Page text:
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Snapshot
  • A 72-year-old woman presents to her gynecologist for vaginal bleeding. She denies any vaginal pain or trauma and is not on any medications. A transvaginal ultrasound is performed, which demonstrates endometrial thickening of 6 mm. She underdgoes an endometrial biopsy, which is consistent with endometrial cancer.
Introduction
  • Overview
    • malignancy affecting the endometrium of the uterus
  • Epidemiology
    • incidence
      • most commonly affects women > 40 years of age
    • risk factors
      • elevated estrogen exposure
        • unopposed estrogen use
        • polycystic ovarian syndrome
        • early menarche
        • estrogen producing tumor
      • obesity
      • nulliparity or history of infertility
      • longterm tamoxifen use
      • Lynch syndrome
      • family history
  • Pathophysiology
    • estrogen acts on estrogen receptors in the endometrium, promoting endometrial proliferation and increasing the risk of cancer development
      • normally progesterone inhibits proliferation of the endometrium, thus abnormalities in progesterone lead to unopposed endometrial proliferation
  • Associated conditions
    • cervical adenocarcinoma
    • primary or ovarian cancer
  • Prognosis
    • prognostic factors
      • improved
Presentation
  • Symptoms
    • abnormal uterine bleeding
      • postmenopause
        • any bleeding
      • 45 to menopause
        • frequent, heavy, or prolonged bleeding
      • < 45 years of age
        • persistent bleeding
          • concerning in patients with risk factors (e.g., chronic anovulation and obesity)
Imaging
  • Transvaginal ultrasound
    • indication
      • an alternative to endometrial biopsy in patients who cannot tolerate the in office procedure
        • determines endometrial thickness
  • Hysteroscopy
    • indication
      • performed with dilation and curettage (D&C) in cases where transvaginal ultrasound and endometrial biopsy is unremarkable
Studies
  • Invasive studies
    • endometrial biopsy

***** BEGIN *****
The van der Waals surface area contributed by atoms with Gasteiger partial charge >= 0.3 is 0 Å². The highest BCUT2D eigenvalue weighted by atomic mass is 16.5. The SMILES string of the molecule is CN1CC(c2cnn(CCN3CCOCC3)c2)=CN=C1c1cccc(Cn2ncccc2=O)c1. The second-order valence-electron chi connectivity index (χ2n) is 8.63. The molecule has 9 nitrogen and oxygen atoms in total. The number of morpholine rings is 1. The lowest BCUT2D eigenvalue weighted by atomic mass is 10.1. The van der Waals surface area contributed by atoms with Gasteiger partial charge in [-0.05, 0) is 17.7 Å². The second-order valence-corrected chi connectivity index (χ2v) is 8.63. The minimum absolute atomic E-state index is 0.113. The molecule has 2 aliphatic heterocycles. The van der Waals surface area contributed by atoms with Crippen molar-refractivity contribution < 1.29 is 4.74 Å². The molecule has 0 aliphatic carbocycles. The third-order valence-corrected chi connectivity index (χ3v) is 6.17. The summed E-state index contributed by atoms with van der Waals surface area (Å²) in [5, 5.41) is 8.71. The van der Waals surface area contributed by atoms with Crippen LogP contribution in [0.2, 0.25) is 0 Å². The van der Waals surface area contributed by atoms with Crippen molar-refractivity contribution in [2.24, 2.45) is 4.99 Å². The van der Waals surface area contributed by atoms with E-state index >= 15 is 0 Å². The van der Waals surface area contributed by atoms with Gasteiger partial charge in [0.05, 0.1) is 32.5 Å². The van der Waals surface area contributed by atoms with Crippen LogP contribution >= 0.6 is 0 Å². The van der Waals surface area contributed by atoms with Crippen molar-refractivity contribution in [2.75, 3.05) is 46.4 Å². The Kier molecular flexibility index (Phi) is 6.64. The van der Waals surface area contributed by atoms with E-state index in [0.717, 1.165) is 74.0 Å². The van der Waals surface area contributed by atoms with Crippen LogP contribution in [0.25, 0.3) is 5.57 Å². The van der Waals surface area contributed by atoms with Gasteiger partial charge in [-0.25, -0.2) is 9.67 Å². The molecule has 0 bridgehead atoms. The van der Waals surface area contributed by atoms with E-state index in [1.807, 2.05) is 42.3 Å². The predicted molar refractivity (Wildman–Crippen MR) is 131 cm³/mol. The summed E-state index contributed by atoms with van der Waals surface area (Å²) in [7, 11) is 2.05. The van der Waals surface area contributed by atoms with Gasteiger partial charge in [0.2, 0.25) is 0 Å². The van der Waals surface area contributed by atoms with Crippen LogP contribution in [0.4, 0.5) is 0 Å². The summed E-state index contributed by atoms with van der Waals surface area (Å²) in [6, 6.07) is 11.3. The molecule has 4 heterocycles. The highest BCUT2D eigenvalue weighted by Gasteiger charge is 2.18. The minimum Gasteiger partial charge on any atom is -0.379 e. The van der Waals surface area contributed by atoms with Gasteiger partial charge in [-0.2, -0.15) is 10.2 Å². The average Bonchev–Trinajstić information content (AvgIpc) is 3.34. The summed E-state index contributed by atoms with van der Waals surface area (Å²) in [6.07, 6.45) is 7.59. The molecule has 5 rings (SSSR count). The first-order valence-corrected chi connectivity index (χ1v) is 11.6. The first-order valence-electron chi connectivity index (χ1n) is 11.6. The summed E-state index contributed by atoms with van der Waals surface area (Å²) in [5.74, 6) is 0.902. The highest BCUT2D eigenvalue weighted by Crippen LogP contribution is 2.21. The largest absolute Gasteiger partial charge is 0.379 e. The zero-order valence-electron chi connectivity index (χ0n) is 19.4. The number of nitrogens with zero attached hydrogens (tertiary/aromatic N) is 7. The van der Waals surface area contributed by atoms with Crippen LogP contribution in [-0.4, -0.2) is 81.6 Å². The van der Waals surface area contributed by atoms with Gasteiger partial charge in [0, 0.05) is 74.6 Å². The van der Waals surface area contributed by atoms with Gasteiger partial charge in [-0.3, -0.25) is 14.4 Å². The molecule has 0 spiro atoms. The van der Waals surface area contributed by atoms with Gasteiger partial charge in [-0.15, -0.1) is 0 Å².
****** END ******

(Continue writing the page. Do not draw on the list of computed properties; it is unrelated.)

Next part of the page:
• indication
        • first-line in evaluating the endometrium for endometrial hyperplasia or endometrial cancer 
Differential
  • Uterine leiomyoma
    • differentiating factors
      • enlarged smooth muscle tumor
  • Adenomyosis
    • differentiating factors
      • endometrial gland and stroma in the myometrium
Treatment
  • Treatment depends whether the tumor is confined to the uterus or has metastasized
    • treatment involves surgery with or without chemotherapy, hormonal therapy, and radiation
  • Medical
    • progestine therapy
      • indication
        • endometrial cancer confined to the uterus in women who want to preserve fertility
  • Surgical
    • total hysterectomy and bilateral salpingo-oophorectomy
      • indication
        • initial management for endometrial cancer
          • along with pelvic and para-aortic lymphadenectomy
          • also collecting peritoneal fluid for cytology
Complications
  • Anemia
  • Metastasis

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Questions (3)
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(M2.ON.15.4662) A 31-year-old woman presents to her gynecologist with spotting between periods. She reports that her menses began at age 11, and she has never had spotting prior to 3 months ago. Her medical history is significant for estrogen-receptor positive intraductal carcinoma of the breast, which was treated with tamoxifen. An endometrial biopsy is performed, which shows endometrial hyperplasia with atypia. She reports that she and her husband are planning to have children in the near future. What is the next best step?

QID: 107049
1

Total abdominal hysterectomy with bilateral salpingo-oopherectomy

4%

(1/25)

2

Partial, cervix-sparing hysterectomy

16%

(4/25)

3

Start combination estrogen and progestin therapy

8%

(2/25)

4

Start progestin-only therapy

48%

(12/25)

5

Observation with annual endometrial biopsies

20%

(5/25)

M 7 E

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Evidence (2)
EXPERT COMMENTS (8)
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